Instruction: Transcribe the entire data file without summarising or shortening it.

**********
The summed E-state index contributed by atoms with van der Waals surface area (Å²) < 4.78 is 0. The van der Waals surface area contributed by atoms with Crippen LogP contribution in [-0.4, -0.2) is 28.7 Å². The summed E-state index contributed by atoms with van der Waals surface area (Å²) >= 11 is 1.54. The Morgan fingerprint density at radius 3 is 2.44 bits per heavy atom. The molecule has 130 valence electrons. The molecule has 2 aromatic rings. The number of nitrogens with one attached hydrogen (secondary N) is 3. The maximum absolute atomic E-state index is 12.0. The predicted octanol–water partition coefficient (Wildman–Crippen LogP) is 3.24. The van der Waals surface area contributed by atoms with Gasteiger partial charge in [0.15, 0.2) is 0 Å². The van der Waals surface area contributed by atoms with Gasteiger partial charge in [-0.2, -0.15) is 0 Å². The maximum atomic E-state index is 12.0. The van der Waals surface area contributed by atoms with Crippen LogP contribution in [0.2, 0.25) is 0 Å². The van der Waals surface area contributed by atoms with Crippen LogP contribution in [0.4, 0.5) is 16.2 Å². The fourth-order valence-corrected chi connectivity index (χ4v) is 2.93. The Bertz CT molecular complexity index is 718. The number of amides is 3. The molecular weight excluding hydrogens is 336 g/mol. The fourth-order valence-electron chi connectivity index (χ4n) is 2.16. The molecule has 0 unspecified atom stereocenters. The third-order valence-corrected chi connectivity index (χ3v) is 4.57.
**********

The summed E-state index contributed by atoms with van der Waals surface area (Å²) < 4.78 is 0. The van der Waals surface area contributed by atoms with Crippen LogP contribution in [-0.4, -0.2) is 28.7 Å². The summed E-state index contributed by atoms with van der Waals surface area (Å²) >= 11 is 1.54. The Morgan fingerprint density at radius 3 is 2.44 bits per heavy atom. The molecule has 130 valence electrons. The molecule has 2 aromatic rings. The number of nitrogens with one attached hydrogen (secondary N) is 3. The maximum absolute atomic E-state index is 12.0. The predicted octanol–water partition coefficient (Wildman–Crippen LogP) is 3.24. The van der Waals surface area contributed by atoms with Gasteiger partial charge in [0.15, 0.2) is 0 Å². The van der Waals surface area contributed by atoms with Gasteiger partial charge in [-0.2, -0.15) is 0 Å². The maximum atomic E-state index is 12.0. The van der Waals surface area contributed by atoms with Crippen LogP contribution in [0.2, 0.25) is 0 Å². The van der Waals surface area contributed by atoms with Crippen LogP contribution in [0.4, 0.5) is 16.2 Å². The fourth-order valence-corrected chi connectivity index (χ4v) is 2.93. The Bertz CT molecular complexity index is 718. The number of amides is 3. The molecular weight excluding hydrogens is 336 g/mol. The fourth-order valence-electron chi connectivity index (χ4n) is 2.16. The molecule has 0 unspecified atom stereocenters. The third-order valence-corrected chi connectivity index (χ3v) is 4.57.